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      • Malaysia
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    #2

    Re: On the run, part three

    We ate breakfast without talking much. The portable radio on the table droned on about the growing economy. Outside in the street, children were romping and playing. My father was chewing food with his badly fitted dentures, and I thought that one day, if I ever got a residence permit in Germany, I was going to would invite him to visit me and buy him a new pair.
    In November every year, we distilled our own slivovitz, and now, watching the bare branches swaying in the wind, I had again a pang of conscience.
    “Who is going to help you with distillation?”
    “I’ll manage somehow. I’ll ask Bogdan or some of our neighbours. (Bogdan was my father’s best friend. They had had spent more than 25 years working together in the same construction company before my father had to retire because of his bad heart).
    “Did you tell him about my plan?”
    “How could I? He’ll get terribly angry. He told me many times you would be a bigwig, an engineer or manager in a large company. Should I have told him you had chosen the life of a refugee?”

    After the lunch, I packed my suitcase. I did not want to carry much with me, just a few shirts, t-shirts, underpants, a pair of trousers and pyjamas. Of all my books, I took only the German dictionary. I did not care if I was going to be hungry on my journey and packed just a half loaf of bread and a wedge of cheese. I wanted to travel lightly, like a bird flying towards freedom. I sat in a living room looking at the brown suitcase while butterflies rampaged in my stomach. For the first time in months, doubts arose in my mind. "You’re a coward", I told myself. "You’re running away like a chicken instead of staying put and fighting the dictatorship. This is your homeland and your home. What are you going to do if you don’t like Germany or if they don’t give you a residence permit?" Then another voice chimed in, "You can’t give up now. You are a brave and honest man. You’ll never be a conformist as the others. If you do not leave, you’ll wither away like a plant without light."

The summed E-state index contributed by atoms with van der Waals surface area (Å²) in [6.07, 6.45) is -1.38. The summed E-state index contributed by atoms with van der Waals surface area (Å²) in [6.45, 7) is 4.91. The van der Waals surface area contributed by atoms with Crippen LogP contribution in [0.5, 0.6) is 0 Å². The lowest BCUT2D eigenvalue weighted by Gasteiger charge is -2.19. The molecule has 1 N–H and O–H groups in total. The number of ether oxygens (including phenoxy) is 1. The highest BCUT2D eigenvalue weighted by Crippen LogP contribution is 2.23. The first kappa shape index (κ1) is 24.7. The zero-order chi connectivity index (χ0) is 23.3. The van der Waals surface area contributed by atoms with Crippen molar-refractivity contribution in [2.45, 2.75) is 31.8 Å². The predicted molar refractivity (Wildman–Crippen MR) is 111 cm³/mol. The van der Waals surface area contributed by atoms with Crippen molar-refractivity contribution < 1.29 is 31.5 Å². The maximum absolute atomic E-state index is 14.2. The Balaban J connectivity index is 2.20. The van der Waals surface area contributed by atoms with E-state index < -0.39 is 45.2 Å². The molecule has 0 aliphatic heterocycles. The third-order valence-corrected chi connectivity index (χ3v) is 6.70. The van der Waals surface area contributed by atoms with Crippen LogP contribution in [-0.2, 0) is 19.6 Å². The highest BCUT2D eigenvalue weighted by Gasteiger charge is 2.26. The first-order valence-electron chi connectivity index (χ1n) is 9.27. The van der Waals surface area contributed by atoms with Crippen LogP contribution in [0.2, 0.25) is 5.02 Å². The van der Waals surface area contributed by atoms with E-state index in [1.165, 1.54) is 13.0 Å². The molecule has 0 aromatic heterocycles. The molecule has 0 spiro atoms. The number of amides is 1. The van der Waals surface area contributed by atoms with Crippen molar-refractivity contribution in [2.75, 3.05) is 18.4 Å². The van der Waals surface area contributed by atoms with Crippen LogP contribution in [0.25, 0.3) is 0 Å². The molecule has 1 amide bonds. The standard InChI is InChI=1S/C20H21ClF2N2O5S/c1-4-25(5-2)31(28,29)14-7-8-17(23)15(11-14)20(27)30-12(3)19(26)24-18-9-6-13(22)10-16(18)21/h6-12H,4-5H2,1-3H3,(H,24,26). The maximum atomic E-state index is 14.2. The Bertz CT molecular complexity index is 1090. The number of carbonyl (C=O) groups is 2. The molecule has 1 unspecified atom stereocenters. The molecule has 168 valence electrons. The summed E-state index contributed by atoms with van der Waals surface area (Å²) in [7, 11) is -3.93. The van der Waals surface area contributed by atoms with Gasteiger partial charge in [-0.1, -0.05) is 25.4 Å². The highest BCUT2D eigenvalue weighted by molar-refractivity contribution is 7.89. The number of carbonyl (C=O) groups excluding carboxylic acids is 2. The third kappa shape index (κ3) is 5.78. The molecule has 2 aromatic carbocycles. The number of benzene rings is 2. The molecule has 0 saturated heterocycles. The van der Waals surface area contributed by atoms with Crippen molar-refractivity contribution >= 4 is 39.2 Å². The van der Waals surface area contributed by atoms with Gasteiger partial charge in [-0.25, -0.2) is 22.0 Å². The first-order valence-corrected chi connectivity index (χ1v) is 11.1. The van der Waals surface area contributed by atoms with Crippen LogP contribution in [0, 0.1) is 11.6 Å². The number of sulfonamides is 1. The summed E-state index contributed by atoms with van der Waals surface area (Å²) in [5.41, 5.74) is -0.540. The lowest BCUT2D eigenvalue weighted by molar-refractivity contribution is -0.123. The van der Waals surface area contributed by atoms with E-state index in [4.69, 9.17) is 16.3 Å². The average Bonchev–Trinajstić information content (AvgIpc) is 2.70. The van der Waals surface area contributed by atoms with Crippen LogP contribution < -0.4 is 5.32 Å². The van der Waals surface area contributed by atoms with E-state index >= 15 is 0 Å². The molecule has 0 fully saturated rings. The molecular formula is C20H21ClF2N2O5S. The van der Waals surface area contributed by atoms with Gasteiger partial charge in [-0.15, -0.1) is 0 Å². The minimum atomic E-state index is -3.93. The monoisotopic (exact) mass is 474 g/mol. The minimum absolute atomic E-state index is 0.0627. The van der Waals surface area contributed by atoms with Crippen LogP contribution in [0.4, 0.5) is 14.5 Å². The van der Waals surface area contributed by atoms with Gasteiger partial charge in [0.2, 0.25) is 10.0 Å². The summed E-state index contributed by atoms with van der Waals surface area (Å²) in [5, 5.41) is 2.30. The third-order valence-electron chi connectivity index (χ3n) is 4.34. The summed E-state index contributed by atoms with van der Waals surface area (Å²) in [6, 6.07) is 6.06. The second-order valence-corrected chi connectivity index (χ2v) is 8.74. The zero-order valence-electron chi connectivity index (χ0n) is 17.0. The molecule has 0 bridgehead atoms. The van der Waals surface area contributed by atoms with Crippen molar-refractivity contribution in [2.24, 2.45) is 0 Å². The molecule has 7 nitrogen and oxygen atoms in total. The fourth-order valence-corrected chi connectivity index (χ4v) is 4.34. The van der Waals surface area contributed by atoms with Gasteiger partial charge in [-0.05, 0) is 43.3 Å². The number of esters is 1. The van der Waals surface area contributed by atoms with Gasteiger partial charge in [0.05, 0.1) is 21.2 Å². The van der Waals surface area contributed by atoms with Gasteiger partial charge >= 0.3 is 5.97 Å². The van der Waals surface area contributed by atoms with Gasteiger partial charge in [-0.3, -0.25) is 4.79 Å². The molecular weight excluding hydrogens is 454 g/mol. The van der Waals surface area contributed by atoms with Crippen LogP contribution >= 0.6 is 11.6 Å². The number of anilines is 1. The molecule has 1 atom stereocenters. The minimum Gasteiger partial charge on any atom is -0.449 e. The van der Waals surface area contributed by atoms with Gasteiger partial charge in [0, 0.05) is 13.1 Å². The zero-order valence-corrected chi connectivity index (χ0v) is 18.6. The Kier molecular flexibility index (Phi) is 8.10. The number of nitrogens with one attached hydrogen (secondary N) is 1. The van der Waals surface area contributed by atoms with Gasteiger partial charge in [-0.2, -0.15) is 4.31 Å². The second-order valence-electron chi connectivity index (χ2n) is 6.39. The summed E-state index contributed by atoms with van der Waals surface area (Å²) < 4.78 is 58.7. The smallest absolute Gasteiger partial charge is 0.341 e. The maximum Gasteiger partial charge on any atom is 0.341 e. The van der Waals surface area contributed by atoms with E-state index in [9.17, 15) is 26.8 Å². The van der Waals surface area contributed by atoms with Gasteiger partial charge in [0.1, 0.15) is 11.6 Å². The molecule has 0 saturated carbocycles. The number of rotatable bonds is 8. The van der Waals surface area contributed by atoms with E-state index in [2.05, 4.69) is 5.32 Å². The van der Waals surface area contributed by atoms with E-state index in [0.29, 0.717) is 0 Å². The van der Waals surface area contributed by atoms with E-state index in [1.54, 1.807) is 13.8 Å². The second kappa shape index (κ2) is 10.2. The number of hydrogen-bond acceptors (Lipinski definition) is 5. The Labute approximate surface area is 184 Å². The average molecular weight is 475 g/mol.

My father shuffled out of the bedroom holding a white envelope in his knotted hand. He gave it to me and said, “I wish I could give you more, but I have to pay the bills.” I opened the envelope and counted the money. There were a few hundred dinars and three hundred German marks.
    “Thank you Father,” I said and gave him a hug.
    He stood in the hall leaning against the door jamb and watched me as I put my jacket on and did my hair.
    “Son,” his voice was tired, “promise me you’ll never mix with the political emigration. Our secret police have their spies everywhere, in every country and every place where immigrants go. They have no compunction about killing their enemies.”
    “Don’t worry, Father, I am not interested in politics.”
    He seemed to be reassured by my words and his face brightened. We gave each other a long hug, and I breathed in the familiar scent of sweat on his forehead. His sweat always smelled nice, even when he was doing manual work. I wished to tell him we were going to see each other soon in Germany, but the pain inside me was too strong, and I felt tears beginning to form.
    “Good luck,” he said before I stepped outside into the grey overcast afternoon. I did not dare to turn my head and hurried down the road carrying my suitcase. I was afraid that some of my neighbours would be sitting in their gardens, and they would stop me and ask me where I was going. But gardens and orchards were empty, wrapped in blankets of brown and yellow and smelled of fallen leaves and wet soil.
    I am not a teacher.